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Budget 2024 | The Government has confirmed changes to personal income tax, the independent earner tax credit, in-work tax credit, and the minimum family tax credit. Find out more: Personal income tax threshold changes

If you are a tax agent or intermediary, you play an important role in administering the tax system.

Our relationship with you is very important. The advice and assistance you give your clients will significantly influence their tax compliance.

Because of this we, and the New Zealand public, trust you to uphold the integrity of the tax system.

Declining a tax agent application or removing an existing agent from the tax agent list

We may decline an application from someone wanting to be a tax agent, or remove an existing agent from the tax agent list if we think that person poses a risk to the integrity of the tax system. This includes the listed tax agent or key office holder. 

Some of the issues we may consider include (but are not limited to):

  • criminal offending
  • dishonest behaviour
  • failure to comply with personal tax obligations
  • breaching client confidentiality
  • serious or repeated performance issues.

We will work with you to sort out any issues affecting your ability to be a tax agent, but we can decide to refuse registration or remove your agent status if we consider you pose a risk.  Any steps we take will follow the Tax Administration Act 1994.

Example: Personal tax obligations

Mikaere has been a tax agent for 15 years with a growing client base. She has always provided an excellent service to her clients.

She recently broke up with her partner, and as part of the division of relationship property she bought her ex-partner’s share in their family home. This has placed tremendous financial pressure on her. As a result, she has not paid an amount of income tax for the past tax year despite the due date passing.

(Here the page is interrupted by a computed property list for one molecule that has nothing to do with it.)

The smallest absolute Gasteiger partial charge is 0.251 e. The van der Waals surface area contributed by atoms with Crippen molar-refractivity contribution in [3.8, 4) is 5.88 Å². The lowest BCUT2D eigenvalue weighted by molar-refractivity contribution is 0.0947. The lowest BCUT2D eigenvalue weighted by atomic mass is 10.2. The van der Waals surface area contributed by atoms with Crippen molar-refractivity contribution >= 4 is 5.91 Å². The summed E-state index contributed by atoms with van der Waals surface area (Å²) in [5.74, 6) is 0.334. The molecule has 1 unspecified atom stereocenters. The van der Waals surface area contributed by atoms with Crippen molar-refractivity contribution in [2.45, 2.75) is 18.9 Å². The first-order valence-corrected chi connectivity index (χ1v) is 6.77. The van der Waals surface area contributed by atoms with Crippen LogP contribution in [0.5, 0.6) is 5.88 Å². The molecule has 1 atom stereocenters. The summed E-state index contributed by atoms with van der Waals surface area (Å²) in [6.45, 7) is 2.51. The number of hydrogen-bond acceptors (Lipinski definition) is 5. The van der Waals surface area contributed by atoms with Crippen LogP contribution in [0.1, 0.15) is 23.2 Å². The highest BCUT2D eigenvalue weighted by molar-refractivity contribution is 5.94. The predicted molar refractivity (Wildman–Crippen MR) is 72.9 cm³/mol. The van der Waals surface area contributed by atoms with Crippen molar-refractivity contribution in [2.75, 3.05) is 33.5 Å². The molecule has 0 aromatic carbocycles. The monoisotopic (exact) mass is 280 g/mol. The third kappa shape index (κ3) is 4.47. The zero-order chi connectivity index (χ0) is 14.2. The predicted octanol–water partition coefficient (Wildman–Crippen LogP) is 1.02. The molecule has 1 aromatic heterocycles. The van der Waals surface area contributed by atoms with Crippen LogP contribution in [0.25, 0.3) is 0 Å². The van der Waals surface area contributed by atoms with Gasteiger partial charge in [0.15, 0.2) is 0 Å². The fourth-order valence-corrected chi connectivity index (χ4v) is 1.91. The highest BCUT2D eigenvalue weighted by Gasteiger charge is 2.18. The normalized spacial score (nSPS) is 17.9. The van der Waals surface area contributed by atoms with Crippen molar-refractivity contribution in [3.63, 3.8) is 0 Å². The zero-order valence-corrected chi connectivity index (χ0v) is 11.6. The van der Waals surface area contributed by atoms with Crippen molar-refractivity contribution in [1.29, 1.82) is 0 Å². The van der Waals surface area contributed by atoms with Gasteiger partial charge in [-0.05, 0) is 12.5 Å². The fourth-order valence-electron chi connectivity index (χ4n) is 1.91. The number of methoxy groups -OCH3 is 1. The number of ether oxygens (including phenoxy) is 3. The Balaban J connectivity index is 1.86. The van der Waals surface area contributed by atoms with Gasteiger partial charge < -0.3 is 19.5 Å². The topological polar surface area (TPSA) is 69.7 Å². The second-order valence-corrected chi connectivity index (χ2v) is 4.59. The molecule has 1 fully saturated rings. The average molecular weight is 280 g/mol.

Mikaere has frequent catch-ups with her account manager. At the most recent catch-up her account manager asks her about the debt. She explains her circumstances - she cannot pay the debt immediately, but understands the importance of meeting her tax obligations, especially as she is a tax agent.

Mikaere contacts us and applies for an instalment arrangement to pay the debt off over time. She follows the instalment arrangement, and over time the debt is paid off completely.

We take any risk to the integrity of the tax system seriously. The non-payment of tax by tax agents themselves is a risk. However, considering the steps Mikaere has taken to pay off her debt (including meeting the instalment arrangement), we do not consider that she poses a sufficient risk to justify removing her as an agent.

Example: Dishonest behaviour

John applies to be a tax agent after resigning from his role in an accounting firm 6 months ago.

We find out that he is being investigated for dishonest behaviour in this role. The police have received a complaint that John misdirected clients’ tax refunds into his personal bank account.

John is later prosecuted and found guilty.

We take criminal offending very seriously. We notify John of our decision to refuse him as a tax agent and give him 30 days to provide further information before we finalise our decision. He does not respond and we decline his request to be an agent.

Approved advisor groups

Approved advisor groups give tax advice and follow a certain code of conduct. We approve these groups if they meet the requirements under section 20B(5) of the Tax Administration Act 1994.

Organisations with approved advisor group status:

  • The New Zealand Institute of Chartered Accountants
  • Accountants and Tax Agents Institute of New Zealand
  • CPA Australia
  • Chartered Accountants Australia and New Zealand
  • Institute of Certified NZ Bookkeepers
  • New Zealand Qualified Bookkeepers Association.

Tax advisors in approved advisor groups can claim the right of non-disclosure on behalf of a taxpayer.

Last updated: 15 Sep 2023
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